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Technological Surrealism / Alec Nerds Out

Make Your Own Wartmouse

April 7, 2013

Coathangers breed in closets. In drawers, it’s chopsticks. In pockets, at least until recently, pennies. Presumably the universe avoids breaking the laws of physics through some complicated system involving lost socks. These mysteries have yet to be solved.

When you deal with computers, it’s mice and wall warts. They fill boxes and desks and spill out onto floors and it continues to boggle the mind that people buy new ones while they’re still knee-deep in the last batch.

There’s a certain visual symmetry with mice and wall warts, too, so as a palate cleanser while I’m scratching my head over larger projects I decided to build the Wartmouse.
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A Half-Hearted Tribute To A Bad Idea Poorly Executed

March 15, 2013

I have long been meaning to work on some 8-track related projects. At long last intention grew to overpower inertia and I went looking for some raw materials. I was met with some surprises.

First, in the hiatus since I last went looking for old gear, many of my usual haunts have ceased to exist: the thrift store at 4th and McDonald has moved and gone upscale; the furniture store run by an incurable hoarder up at Main and 34th was liquidated by someone who wanted to run an actual business; and most lamentably, the free-for-all as-is section in the basement of the Sally Ann on 12th has been cleaned up and turned into pressboard furniture showroom. This left me feeling old. I fondly remember arriving at that Sally Ann just as a shipment of new junk was dumped into the troughs and it was a frenzy to be experienced. Unsaleable things that would’ve earned you a look of disapproval at the transfer station would show up in that basement for a dollar a pound — think Big Mouth Billy Bass at the nadir of his popularity; coffee makers with cracked decanters; mismatched department store speakers with torn fabric and wires cropped too short.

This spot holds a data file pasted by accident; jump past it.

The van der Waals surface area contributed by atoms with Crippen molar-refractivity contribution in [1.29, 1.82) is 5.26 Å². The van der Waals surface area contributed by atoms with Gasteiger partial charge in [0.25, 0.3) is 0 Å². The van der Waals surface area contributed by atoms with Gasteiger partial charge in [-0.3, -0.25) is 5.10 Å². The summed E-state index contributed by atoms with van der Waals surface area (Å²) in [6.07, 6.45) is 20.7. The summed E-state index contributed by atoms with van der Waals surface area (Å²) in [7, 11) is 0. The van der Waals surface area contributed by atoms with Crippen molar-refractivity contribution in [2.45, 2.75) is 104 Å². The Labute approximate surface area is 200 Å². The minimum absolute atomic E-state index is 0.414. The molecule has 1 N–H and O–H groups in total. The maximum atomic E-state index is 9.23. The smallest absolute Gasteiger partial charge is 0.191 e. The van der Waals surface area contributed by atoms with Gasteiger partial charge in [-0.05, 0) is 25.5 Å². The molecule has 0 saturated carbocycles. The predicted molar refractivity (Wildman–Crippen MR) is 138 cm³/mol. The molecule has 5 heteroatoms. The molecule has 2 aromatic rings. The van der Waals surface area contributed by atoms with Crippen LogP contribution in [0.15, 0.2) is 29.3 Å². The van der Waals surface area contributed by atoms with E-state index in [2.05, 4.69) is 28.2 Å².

And of course the 8-track player, something I assumed would always be lurking in the corner, as omnipresent and unsaleable as macrame.
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A Clbuttic Backfire

February 27, 2013

You can’t wash the Internet’s mouth out with soap. Or, to switch metaphors, don’t mud-wrestle with a pig; you’ll both get dirty and the pig will enjoy it.

Running a service on the Internet that allows humans (or dogs) to post their own content sets you up for a thankless job. Foremost you need to avoid becoming a dumping ground for spam, and then you still have good old human nature to contend with: anonymous commenting brings out the worst.

A profanity filter is one small step towards sanitizing peoples’ cretinous tendencies. (I love how daintily people discuss these online.) However, these sometimes backfire hilariously when they gamely replace dangerously seamanlike words with more clinical alternatives.
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Curious Albert II: Damaging Childhood Treasures

February 19, 2013

My mom gave my daughter a copy of Curious George and the Rocket, a board book describing the lovable monkey’s voyage into space and commemoration as the first monkey in space:

The plot runs a very close parallel to the story of Albert II, the real-life first monkey in space. Until about 4 pages before the end, that is.

So I made a sleeve that goes over those last pages. Think of it like an errata. Sorry, mom. I promise I won’t show it to Luciana.

Freudian’s Lips